True Grit [Blu-Ray] Henry Hathaway

True Grit [Blu-Ray] Henry Hathaway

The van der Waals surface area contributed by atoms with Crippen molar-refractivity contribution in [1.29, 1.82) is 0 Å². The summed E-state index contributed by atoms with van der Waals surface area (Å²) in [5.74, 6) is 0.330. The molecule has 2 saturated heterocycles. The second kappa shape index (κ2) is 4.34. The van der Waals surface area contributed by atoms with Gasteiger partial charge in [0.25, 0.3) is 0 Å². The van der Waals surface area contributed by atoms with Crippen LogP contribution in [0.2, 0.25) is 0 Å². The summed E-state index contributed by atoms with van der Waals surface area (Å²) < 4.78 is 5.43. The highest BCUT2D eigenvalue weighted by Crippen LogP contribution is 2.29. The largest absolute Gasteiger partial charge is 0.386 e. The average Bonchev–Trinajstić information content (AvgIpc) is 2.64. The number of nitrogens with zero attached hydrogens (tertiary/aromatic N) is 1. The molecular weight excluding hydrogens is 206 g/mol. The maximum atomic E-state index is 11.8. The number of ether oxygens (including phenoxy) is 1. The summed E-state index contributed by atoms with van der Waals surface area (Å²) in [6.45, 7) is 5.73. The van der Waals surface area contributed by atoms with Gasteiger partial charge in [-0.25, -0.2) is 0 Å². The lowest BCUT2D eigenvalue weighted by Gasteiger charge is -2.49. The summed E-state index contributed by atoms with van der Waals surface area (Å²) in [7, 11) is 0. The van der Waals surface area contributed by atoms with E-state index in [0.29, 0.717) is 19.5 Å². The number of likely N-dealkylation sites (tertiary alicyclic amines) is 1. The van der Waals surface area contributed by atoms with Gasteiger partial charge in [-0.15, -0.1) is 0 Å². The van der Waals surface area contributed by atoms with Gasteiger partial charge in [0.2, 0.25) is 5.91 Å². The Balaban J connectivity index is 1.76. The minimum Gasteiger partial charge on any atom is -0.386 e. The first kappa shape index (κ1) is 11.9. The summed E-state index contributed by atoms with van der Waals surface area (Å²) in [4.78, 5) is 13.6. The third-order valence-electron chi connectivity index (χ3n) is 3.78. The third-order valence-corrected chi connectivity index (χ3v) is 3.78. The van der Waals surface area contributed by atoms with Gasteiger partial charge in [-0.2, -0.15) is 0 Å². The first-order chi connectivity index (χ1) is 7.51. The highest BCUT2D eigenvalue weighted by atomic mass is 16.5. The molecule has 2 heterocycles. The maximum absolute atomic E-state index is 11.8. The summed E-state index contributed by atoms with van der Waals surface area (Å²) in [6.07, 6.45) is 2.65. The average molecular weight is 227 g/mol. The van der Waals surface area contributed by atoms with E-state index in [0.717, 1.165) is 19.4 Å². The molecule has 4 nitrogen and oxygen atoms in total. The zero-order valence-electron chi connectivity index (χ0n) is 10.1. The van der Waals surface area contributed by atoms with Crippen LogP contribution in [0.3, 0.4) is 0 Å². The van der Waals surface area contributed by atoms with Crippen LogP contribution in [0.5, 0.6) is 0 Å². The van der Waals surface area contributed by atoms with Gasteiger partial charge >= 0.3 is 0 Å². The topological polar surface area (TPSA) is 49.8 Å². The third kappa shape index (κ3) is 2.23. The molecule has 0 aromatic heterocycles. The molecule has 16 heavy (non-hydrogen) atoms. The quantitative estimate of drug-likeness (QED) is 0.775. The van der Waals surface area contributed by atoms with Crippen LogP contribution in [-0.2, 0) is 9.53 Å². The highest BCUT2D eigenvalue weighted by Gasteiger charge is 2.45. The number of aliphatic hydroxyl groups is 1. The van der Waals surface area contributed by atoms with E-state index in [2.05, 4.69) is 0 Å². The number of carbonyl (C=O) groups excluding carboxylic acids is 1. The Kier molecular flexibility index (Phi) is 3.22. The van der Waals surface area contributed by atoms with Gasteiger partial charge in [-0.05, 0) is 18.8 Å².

Early in True Grit, Rooster Cogburn (John Wayne), the notoriously violent U.S. marshal, is negotiating terms with Mattie Ross (Kim Darby), a girl paying him to find her father's killer. Wayne punctuates a sentence with a wave of his arm, then waves his arm during his next sentence and then waves it again, and again, until you start to start to wonder if John Wayne is trying out his Woody Allen impression. But mere arm waving isn't the half of it: he keeps nodding his head, squinting his eye and opening his mouth aghast, even letting his famous drawl reach its higher pitches. How strange to see Wayne, an actor so famous for his woodenness, straining so hard to act. It seems astonishing that John Wayne won his only Oscar for this instead of Rio Bravo, The Searchers, Stagecoach or any of the other films where strong-willed directors like Howard Hawks and John Ford coaxed lean, sturdy, disciplined performances from "the Duke." But maybe it's worth considering that True Grit was released in 1969, two years after Bonnie and Clyde and Easy Rider changed Hollywood, and three years after a buncha eye-talians made The Good, the Bad and the Ugly, turning the western genre into something eccentric and morally ambiguous. Winner of Best Picture the same Oscar night that Wayne took home his prize? Midnight Cowboy, an X-rated film Wayne, a staunch conservative, bashed for its homosexual content in his famous Playboy interview. With its cheesy sets (every backwoods log cabin looks polished and shiny, especially in the unforgiving clarity of Blu-Ray), flat cinematography, hammy performances (singer Glenn Campbell is the worst offender, as the Texas ranger) and complete, absolute lack of atmosphere, True Grit feels like it could be any low to midrange western from 1942, and in this era of radical, long-haired, pot-smokin', hippie-dippy change in American cinema, maybe it was the right time for an average John Wayne western to succeed. Don't bother catching up with True Grit '69 before seeing the Coen Brothers' incomparably superior remake: this is one of those cases where you just had to be there. (Paramount)